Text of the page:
Christmas Alphabet : S for Staple Singers – Go Tell It!

 

And the light shineth in darkness; and the darkness comprehended it not.

Above thy deep and dreamless sleep the silent stars go by.

The hopes and fears of all the years.

If any group can evoke those hopes and fears, the silent stars, the light shining in the darkness and dreamless sleep it is The Staple Singers.

In 1962 in Chicago they recorded my all time favourite Christmas album, ‘The 25th Day of December’

Pop Staples on prophetic guitar and vocals.

Mavis Staples with vocals wholly worldly and wholly, shiveringly, supernatural.

Pervis and Yvonne provide the essential choral support.

Maceo Woods on Organ and Al Duncan on drums bind it all together.

 

 

When you have News – such glorious good News you just got to shout it out to the entire world.

Go tell it by the Rivers.

Go tell it on the Plains.

Go tell it in the deepest Forests.

Go tell it in the silent Steppes.

Go tell it to the Seven Oceans.

Go tell it in the squares of the Cities.

Go tell it in the sleepy Towns and Villages.

Go tell it in the high, lonesome Deserts.

Climb as high as you can.

As high as you can.

Go tell it on the Mountain!

Go tell it on the Mountain!

And the Angel said unto them, Fear not: for, behold, I bring you good tidings of great Joy which Shall be to all people …

 

 

Silent Night. Holy Night. Dawn of redeeming Grace.

Dawn of redeeming Grace.

 

 

A mother looked in her baby’s eyes and saw her maker.

 

A reign of love begins.

That all may enter in.

That all may enter in.

 

Todays Post concludes The Christmas Alphabet Series.

If you have missesd a Letter catch up over your Christmas break!

There are still several Posts to come in the next week.

Stay tuned!

Tom Waits – Christmas Card From a Hooker in Minneapolis

Last month I went, for the fourth time, to see Conor Macpherson’s modern masterpiece Play ‘The Weir’.

It’s a comic tragedy or a tragic comedy depending on your point of view.

The whole action of the Play takes place on a single evening in an Irish rural bar.

As the drinks flow the four characters tell, in sequential monologue form, riveting stories imbued with puzzled pain, aching regret and unending longing.

Strings break in Heaven.

As each story unfolds more is revealed by the tale than the teller had ever expected.

By the end of the play though they are raw from the experience there is a shared sense of catharsis and, almost miraculously, a feeling that the surrounding darkness is pierced by rays of light and fragile hope.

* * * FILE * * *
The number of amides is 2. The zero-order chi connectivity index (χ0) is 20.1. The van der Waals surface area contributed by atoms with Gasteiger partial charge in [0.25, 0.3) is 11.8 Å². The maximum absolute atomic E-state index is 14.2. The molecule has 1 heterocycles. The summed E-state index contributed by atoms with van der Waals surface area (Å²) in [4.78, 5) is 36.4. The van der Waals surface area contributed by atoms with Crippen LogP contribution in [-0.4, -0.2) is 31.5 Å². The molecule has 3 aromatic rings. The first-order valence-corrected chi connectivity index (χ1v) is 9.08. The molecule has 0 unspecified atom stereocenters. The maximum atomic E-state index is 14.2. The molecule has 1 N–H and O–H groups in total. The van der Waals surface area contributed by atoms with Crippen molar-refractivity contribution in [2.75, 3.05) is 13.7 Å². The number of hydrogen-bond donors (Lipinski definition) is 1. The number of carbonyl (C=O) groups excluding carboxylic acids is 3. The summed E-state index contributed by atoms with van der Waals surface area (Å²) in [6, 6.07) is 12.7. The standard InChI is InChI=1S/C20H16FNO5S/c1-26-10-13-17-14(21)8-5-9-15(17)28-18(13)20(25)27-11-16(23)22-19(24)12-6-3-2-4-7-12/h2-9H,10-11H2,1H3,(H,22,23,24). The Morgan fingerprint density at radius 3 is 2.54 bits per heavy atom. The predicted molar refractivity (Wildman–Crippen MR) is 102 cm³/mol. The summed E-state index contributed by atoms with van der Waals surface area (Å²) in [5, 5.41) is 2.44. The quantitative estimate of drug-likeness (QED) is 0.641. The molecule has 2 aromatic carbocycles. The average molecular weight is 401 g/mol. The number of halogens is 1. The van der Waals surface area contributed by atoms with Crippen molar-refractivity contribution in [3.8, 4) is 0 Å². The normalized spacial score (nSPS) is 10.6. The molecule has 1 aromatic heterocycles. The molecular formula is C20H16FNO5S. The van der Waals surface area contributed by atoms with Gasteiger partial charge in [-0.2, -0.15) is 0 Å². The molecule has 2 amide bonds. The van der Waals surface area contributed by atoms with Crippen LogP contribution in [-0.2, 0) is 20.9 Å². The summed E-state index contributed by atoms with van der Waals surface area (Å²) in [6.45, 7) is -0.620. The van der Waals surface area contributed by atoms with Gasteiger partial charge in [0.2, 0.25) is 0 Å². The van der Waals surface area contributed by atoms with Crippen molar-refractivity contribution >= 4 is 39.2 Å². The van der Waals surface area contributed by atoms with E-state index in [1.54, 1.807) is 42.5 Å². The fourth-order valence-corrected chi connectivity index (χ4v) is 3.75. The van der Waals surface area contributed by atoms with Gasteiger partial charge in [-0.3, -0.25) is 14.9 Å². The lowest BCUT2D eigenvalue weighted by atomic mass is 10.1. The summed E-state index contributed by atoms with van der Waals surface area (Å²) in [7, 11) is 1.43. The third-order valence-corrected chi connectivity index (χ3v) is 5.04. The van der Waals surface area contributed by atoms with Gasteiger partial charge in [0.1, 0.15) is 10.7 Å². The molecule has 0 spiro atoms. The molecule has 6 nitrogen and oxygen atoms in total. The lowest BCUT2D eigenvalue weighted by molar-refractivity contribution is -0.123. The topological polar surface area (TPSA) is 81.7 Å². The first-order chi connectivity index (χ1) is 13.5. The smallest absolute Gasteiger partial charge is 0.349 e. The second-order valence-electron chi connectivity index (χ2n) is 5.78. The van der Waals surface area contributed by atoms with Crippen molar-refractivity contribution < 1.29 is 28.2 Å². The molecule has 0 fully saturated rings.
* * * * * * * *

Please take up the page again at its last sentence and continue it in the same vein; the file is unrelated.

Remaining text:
The search for that fragile hope is one of the main reasons we tell stories – both to others and to ourselves.

As I drove home a song began to play in my head.

A song that is a comic tragedy or a tragic comedy depending on your point of view.

A song of puzzled pain that tells more about the teller than ever anticipated.

A song filled with aching regret and unending longing.

A song that breaks strings in Heaven.

A song that has achieved a sense of catharsis by its conclusion.

A song that, almost miraculously, ends on a note of fragile hope.

A song that takes place at Christmas Time when even the most cynical like to believe in Hope – however faintly it glimmers.

A song by a supreme storyteller.

Tom Waits.

‘Christmas Card From a Hooker in Minneapolis’.

Now, aint that just Grand!

Tom Waits, in this freewheeling pre Swordfish Trombones period, wore a baggy coat with pockets stuffed with the works of John Fante, Lawrence Ferlinghetti, Charles Bukowski and Alan Ginsberg.

Playing in his head were the recordings of Lenny Bruce, Lord Buckley, Howling Wolf, Bob Dylan and Hank Williams.

He had pretty much taken up residence on the Lost Highway.

Because, of course, it’s the best way to see the Moon and Stars clearly and to find out what kind of storyteller you might become.

Tom Waits became the kind of storyteller who could make you gasp, make you laugh out loud and then cry hot tears as his crazy lyrical stories unfolded.

A Tom Waits song makes you relish the details.

I love the way while the piano rolls meanderingly along the lyric seems to spontaneously emerge out of thin air.

The use of ‘And’ and, ‘Hey’ to kick off each exhalation of thought and invention gives the song a tremendous immediacy.

Hey Charley I’m pregnant
and living on 9-th street
right above a dirty bookstore
off Euclid avenue

It’s important that the song is addressed to a specific person.

It’s thinking of that person, that one person, who might, just might, make it all right again, that makes a person put pen to paper.

And you should always kick off with the news that’ll make the reader sit bolt upright and want to read on.

Read on.

And I stopped taking dope
and I quit drinking whiskey
and my old man plays the trombone
and works out at the track

You want to convince Charley and yourself that things have changed.

They really have changed.

You’ve changed.

Those vices you shared are memories now.

And, you found a guy.

A guy who plays the trombone and brings the dollar bills home.

And he says that he loves me
even though its not his baby
and he says that he’ll raise him up
like he would his own son

And, hey .. a guy who won’t let you down.

Not like all the other Guys.

A guy who will raise up your unborn son – even though he’s not his own son.